With the basic two-point correlation approach to the Euro/Japanese Yen currency pair we see the asymmetry between the bullish and bearish trends reflecting the interest rate differential, like in most other currency pairs, and the 24-hour oscillation of activity.
The interest rate differential has been in favor of the Euro.
The basic autocorrelation
As usual we apply autocorrelation analysis as a straightforward, inter-disciplinary, non-proprietary technique to test market efficiency in the EUR/JPY market. In Fig.1 we look for features on the time scale of up to a hundred hours such as to suit the time scale of day trading or swing trading. The hatched red band shows the range of statistical noise (namely its expectation plus minus its RMS deviation). Statistical noise was obtained by simulating 20 independent time series of the length corresponding to that of the EUR/JPY series, each one constructed to reproduce the measured distribution of returns for the time period under study, but completely devoid of correlations ( martingale time series ). From these, the expectation and RMS or the autocorrelation amplitude in each time lag bin were calculated. Against this background, we see no reliable correlation signals in the all time-zone integrated autocorrelation.
24-hour trading cycle.
In Fig.3 we construct autocorrelations of the subsamples of the full time series (the “bullish” and “bearish” ones) selected by taking only positive and negative returns respectively. The 24 hour cycle of market action is again clearly seen as the maxima of the correlation are located at multiples of the 24 hour lag: 24, 48, 72, 96, 120 hours and so on. Therefore, smart trend following means something more than following a trend that existed in the near past. It means following a trend that existed this time of the day yesterday, the day before yesterday, and so on — that gives you a better than average chance of winning. Conversely, buying because the currency went up 12 hours ago (or selling because it went down 12 hours ago), all the rest being equal, is the least recommended strategy. Needless to say, this effect is not present in the simulated martingale data. However, strictly speaking, this is not a prediction mechanism in itself because it does not take into account similar oscillations of the trend reversal.
Similar patterns have been seen before with most other currency pairs in this series of predictability reviews. It is interesting to note that typically, such correlation has higher amplitude whenever “bearish” refers to the currency with a higher interest rate. This has been seen with AUD/USD, AUD/JPY, USD/JPY, GBP/JPY, USD/CAD, (although the interest rate differential has not been that high, it is in favor of USD), CHF/JPY, EUR/AUD and EUR/CHF. While in the case of classic carry-trade currency pairs such as AUD/JPY this has been associated with the unwinding of the carry-trade, the underlying mechanism is likely to be similar for other currency pairs. The case of EUR/JPY is unlikely to be an exception, and indeed EUR commands an interest-rate premium with respect to JPY for the period under study.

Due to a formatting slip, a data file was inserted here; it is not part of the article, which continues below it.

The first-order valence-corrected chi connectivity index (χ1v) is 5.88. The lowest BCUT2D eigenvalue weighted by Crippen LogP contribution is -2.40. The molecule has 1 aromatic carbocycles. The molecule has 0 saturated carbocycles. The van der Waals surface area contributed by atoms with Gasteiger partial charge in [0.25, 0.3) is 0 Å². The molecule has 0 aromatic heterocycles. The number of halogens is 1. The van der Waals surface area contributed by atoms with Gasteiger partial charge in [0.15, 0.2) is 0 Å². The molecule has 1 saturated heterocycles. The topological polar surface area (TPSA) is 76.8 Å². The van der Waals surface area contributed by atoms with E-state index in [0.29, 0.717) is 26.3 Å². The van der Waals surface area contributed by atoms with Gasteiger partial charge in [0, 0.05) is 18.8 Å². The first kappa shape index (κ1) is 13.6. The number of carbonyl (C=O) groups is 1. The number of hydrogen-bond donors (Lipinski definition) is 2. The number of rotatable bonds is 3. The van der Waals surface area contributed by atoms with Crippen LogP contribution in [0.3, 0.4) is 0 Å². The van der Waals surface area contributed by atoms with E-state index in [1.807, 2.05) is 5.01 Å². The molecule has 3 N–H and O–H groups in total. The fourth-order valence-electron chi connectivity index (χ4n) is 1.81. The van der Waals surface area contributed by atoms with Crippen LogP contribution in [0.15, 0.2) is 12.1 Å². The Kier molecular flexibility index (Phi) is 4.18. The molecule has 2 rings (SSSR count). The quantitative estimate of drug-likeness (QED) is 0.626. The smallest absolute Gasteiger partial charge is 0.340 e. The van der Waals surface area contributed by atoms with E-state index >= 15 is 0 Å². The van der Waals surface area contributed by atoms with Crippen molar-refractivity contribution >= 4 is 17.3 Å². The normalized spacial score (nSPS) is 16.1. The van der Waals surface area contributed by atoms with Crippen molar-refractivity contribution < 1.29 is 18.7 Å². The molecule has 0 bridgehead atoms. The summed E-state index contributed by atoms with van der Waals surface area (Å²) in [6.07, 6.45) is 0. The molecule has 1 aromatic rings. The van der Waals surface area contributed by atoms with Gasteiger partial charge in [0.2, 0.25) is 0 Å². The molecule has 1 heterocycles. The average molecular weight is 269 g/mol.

The fact that one can read the sign of interest rate differential off the public forex quotes via basic correlation analysis indeed goes against the efficient market dogma as it indicates that despite large liquidity such interest rate differentials are not completely discounted by the markets and there remain profit opportunities for algorithmic trading — even though it remains to be demonstrated that knowledge of such an asymmetry can be transformed into an advantage in the actual trading.
EUR/JPY is fairly but not completely “efficient” from the point of view of the basic, time-zone integrated two-point correlation analysis. Long term prospects of EUR/JPY are the subject of fundamental analysis and are outside the scope of this article. Cross-correlations with other markets are to be discussed in the up-coming articles. In this report we used data for the period from 00:00 2002-08-20 to 00:00 2008-02-01 (New York time).